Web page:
Thursday, November 6, 2014

Mexican Crosses: Capacho

Capacho church front  (image © Niccolo Brooker)
Girded by a large walled atrium, the sober 17th century church of El Señor de La Expiración stands at the top of this small hillside village, located between Cuitzeo and Huandacareo on the north shore of Lake Cuitzeo.

Capacho is home to no less than three carved stone crosses:

 Capacho, the atrium cross: front
The Atrium Cross
The largest and most impressive is this tall, square cross, mounted on a sculpted, hollow pedestal facing the church.
   Although apparently reconstructed and partially recarved, the cross incorporates several distinctive regional features, notably its prominent, blocky "sunflower" finials at the head and capping both arms. 
  Unlike at Cuitzeo, the cross is sculpted with numerous reliefs, mostly of objects related to Christ's Passion. On the front, a hirsute but worn face of Christ occupies the crossing. Hammer and Pincers appear on either side of the Face along the arms, together with outlying, seemingly bleeding Hands. 
   The shaft, although seemingly later, is badly cracked, held together by metal bands. It is carved on all four sides, with a simplified Chalice, an elongated Wound and a Rooster atop a jug like Column on the front. 
   A second, mustachioed face, probably intended as a skull, appears at the foot.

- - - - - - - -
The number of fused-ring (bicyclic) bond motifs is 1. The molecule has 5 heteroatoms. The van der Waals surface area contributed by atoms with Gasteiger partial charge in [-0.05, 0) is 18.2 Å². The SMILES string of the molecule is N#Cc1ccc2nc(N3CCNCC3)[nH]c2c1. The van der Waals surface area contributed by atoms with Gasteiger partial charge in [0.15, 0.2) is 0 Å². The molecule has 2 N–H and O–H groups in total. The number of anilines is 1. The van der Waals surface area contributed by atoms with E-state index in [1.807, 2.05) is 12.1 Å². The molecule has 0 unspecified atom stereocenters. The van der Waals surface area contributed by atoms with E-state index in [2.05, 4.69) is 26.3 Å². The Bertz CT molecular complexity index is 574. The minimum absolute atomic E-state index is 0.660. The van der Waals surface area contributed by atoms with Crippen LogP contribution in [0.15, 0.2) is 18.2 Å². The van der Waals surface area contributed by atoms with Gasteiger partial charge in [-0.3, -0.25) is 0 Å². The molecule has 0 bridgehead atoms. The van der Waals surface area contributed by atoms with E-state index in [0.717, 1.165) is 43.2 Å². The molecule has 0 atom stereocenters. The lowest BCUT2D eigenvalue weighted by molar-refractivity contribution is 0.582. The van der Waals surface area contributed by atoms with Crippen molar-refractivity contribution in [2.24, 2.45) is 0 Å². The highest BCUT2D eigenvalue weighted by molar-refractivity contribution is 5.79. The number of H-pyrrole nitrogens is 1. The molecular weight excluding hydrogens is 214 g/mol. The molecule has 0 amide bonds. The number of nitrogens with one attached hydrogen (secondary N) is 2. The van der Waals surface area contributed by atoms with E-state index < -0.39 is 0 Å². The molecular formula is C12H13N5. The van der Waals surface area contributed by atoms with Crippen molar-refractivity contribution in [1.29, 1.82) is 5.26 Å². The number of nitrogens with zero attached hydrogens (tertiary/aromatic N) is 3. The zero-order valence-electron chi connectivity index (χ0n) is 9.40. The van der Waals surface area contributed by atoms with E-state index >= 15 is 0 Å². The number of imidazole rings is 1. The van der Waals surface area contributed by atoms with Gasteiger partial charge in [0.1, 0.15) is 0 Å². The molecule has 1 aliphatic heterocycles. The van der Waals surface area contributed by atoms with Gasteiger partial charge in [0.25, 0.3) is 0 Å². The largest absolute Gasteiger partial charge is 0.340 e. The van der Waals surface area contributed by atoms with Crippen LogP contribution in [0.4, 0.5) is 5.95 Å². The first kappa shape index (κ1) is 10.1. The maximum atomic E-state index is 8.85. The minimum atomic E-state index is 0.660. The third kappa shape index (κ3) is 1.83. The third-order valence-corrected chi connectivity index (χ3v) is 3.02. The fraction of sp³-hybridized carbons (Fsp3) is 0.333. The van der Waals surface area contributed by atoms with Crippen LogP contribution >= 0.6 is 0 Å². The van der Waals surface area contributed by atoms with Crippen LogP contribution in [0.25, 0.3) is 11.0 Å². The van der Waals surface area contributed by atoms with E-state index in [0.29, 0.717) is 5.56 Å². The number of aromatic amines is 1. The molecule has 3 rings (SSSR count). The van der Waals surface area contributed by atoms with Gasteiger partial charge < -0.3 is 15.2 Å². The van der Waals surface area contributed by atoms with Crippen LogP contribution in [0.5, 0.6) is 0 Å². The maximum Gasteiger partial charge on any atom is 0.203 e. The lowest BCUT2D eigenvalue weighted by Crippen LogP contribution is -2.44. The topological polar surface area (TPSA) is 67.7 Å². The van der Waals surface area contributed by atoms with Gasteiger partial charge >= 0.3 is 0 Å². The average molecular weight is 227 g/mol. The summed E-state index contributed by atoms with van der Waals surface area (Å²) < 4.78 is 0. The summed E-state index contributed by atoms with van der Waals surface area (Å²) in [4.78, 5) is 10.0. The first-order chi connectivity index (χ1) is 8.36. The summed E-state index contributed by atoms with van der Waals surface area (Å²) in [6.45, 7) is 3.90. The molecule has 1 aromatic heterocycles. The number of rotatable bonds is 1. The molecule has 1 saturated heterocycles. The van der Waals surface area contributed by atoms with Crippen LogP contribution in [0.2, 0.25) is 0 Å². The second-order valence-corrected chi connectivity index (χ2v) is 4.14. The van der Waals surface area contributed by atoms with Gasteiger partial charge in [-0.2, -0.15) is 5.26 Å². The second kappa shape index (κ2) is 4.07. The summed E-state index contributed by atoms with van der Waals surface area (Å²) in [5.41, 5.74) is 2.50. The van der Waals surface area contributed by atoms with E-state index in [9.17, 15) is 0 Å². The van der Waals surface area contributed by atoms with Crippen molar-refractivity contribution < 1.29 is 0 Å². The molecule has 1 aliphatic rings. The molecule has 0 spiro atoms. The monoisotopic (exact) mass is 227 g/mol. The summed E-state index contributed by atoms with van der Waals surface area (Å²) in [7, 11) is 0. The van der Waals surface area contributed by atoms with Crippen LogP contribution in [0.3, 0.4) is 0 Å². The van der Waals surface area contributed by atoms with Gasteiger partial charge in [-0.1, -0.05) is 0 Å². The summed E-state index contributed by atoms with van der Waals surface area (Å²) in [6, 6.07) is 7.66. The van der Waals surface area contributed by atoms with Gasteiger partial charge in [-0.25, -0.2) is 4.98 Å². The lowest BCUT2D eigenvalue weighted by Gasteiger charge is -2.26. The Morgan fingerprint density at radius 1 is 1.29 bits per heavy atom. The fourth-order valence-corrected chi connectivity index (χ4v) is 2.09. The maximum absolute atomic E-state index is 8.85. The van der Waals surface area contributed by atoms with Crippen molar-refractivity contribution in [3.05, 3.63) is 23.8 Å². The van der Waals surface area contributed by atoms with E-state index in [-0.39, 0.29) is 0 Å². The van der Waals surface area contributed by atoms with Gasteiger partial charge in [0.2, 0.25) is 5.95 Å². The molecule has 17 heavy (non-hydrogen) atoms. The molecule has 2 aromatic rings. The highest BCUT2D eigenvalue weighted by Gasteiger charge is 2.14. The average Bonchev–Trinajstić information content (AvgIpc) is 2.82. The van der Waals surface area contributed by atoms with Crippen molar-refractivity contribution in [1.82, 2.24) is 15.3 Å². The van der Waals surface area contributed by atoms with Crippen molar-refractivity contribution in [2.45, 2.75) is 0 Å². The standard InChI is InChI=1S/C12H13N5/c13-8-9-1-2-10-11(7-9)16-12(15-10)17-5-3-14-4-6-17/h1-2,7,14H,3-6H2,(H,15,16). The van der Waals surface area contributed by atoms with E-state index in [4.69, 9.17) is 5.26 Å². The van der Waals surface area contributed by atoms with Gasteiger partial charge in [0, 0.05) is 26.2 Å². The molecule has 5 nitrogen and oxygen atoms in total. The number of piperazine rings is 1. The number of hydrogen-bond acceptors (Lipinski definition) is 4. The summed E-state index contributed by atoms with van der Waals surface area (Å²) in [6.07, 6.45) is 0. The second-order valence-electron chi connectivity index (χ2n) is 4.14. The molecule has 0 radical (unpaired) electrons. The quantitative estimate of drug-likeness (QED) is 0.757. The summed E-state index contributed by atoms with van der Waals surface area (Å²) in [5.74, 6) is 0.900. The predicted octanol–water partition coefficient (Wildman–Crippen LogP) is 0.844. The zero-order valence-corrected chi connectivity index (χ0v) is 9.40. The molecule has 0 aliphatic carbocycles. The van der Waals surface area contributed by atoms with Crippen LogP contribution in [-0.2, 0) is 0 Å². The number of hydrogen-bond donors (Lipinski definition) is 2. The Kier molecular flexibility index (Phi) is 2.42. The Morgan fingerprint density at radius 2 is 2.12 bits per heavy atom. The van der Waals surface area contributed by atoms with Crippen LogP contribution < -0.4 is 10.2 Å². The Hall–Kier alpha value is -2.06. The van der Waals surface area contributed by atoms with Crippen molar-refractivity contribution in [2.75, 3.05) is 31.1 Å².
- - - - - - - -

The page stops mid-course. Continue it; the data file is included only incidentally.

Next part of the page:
Capacho, the atrium cross: reverse
On the reverse side, the Sun and Moon flank a wreath like Crown of Thorns at the crossing that encloses three Spikes. 
   Other Passion symbols down the shaft include a Hand, Corn Plant, Dice and unusually, a scorpion like figure with a human head and a bag tied around the neck from which tumbles a cascade of coins—a unique representation of Judas.  
But perhaps the most unusual part of the cross is the hollow pedestal upon which it rests. On its front, a statue of the Virgin of Sorrows is placed before a scalloped opening, perhaps indicating a sepulcher or shrine for offerings. 
The back side of the pedestal is carved like a plinth, with scrolls and a long, dated inscription (1660?) An incised plaque bears a rare portrayal of the Trifacial Trinity with three interlocking, bearded heads.

Cross Two (image © Niccolo Brooker)
Cross 2
A second cross, very similar in style and imagery to the main cross, either a replica or possibly the original, rests in a corner of the atrium.
Cross 3.
Set against the atrium wall by the entrance gate is a third cross, also with worn block finials. Although otherwise plain, it bears an eroded Heart relief, as at Cuitzeo, and the remnants of a tilted head with crossed arms at its axis, reminiscent, as we shall see, of the cross at Huandacareo.

text and images ©2014 Richard D. Perry, except where noted

look for our forthcoming guide to Mexican Stone Crosses

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